Amla contains all tastes (according to Ayurveda the six tastes are sweet, salty, sour, bitter, astringent, pungent ) except salt and thus relates to all the three humours (Vata, Pitta and Kapha) and balances them in the body. Amla is a strong antioxidant helping the body and immune system, and helps fight Ama or toxins in the body on all levels (source). Super food indeed, that too with high potency in small amounts.

We make a chutney with boiled amla an another with raw amla and other ingredients, these chutneys are a great way to include the fresh herbs and amla in one's everyday diet.

The buttermilk I am sharing today is a very delicious refreshing drink that packs five super foods not one. Yogurt, curry leaves, green chillies, ginger and amla all are super foods in their own right. Your grandmother knew it all, may be you have forgot what she talked about. May be you overlooked.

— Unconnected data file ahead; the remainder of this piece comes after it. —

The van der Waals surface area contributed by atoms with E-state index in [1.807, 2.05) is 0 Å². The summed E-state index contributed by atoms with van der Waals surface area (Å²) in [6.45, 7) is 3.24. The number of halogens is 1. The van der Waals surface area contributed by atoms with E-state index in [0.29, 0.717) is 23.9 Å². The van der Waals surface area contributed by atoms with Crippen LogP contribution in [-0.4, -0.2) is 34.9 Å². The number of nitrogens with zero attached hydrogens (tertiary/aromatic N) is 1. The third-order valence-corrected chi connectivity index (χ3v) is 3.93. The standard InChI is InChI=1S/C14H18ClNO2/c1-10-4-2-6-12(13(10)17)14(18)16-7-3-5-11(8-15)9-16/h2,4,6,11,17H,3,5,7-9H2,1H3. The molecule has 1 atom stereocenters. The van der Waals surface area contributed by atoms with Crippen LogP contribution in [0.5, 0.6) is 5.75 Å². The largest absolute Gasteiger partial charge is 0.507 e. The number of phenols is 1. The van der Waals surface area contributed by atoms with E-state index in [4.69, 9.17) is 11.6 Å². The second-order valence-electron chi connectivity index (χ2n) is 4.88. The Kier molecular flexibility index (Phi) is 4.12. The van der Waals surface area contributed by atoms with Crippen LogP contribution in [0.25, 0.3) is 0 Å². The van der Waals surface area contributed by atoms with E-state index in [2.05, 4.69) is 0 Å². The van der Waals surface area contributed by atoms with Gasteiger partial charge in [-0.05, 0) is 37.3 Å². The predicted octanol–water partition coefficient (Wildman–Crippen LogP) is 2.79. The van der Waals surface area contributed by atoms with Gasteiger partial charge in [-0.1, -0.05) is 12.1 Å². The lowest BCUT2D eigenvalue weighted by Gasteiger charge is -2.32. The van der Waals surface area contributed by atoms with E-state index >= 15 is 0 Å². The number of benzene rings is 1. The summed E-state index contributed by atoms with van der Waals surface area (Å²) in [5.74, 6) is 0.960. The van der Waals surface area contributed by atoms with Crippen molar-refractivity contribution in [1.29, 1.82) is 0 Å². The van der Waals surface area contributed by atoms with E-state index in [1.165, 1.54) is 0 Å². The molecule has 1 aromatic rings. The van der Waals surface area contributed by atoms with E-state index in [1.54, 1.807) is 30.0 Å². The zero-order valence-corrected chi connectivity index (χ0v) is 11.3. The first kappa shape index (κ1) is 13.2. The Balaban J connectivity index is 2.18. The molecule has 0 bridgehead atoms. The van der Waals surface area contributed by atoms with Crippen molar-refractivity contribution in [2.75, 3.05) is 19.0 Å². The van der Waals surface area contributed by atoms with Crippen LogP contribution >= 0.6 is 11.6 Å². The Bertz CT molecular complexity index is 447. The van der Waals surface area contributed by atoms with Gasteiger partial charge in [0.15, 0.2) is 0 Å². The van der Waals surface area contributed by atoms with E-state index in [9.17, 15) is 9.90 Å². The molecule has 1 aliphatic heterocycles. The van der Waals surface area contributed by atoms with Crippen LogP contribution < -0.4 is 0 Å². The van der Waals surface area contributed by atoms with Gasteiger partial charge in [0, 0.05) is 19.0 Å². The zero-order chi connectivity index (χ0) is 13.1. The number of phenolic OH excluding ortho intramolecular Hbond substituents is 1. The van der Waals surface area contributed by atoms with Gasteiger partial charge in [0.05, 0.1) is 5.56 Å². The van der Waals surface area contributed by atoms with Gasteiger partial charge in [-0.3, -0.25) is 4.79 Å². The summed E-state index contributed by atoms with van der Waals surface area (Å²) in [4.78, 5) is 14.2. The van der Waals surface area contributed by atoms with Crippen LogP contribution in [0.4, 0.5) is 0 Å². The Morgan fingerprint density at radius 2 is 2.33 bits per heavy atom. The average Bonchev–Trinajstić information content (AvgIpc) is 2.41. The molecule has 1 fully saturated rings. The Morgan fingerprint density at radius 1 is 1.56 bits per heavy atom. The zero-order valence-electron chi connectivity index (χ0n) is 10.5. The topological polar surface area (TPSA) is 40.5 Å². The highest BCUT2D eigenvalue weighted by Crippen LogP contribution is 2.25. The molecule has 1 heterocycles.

amla herb buttermilk

Just use one amla per serving and add as much ginger, curry leaves, chillies and salt n pepper you wish and adjust seasoning as per taste. Have it chilled or at room temperature and see how you love this drink.

I like using 4 mature curry leaf springs, one green chilli, 2 slices of ginger (as shown in the picture above) and one amla per serving and love what the result is. 

amla herb buttermilk

Let me know when you make this drink. If you don't get fresh amla berries in your part of the world you can use amla powder (1/4 tsp per serving) soaked overnight or at least a couple of hours. Amla powder is as potent as fresh ones but the taste may differ a little bit. Frozen amla is a better option if you have access to that.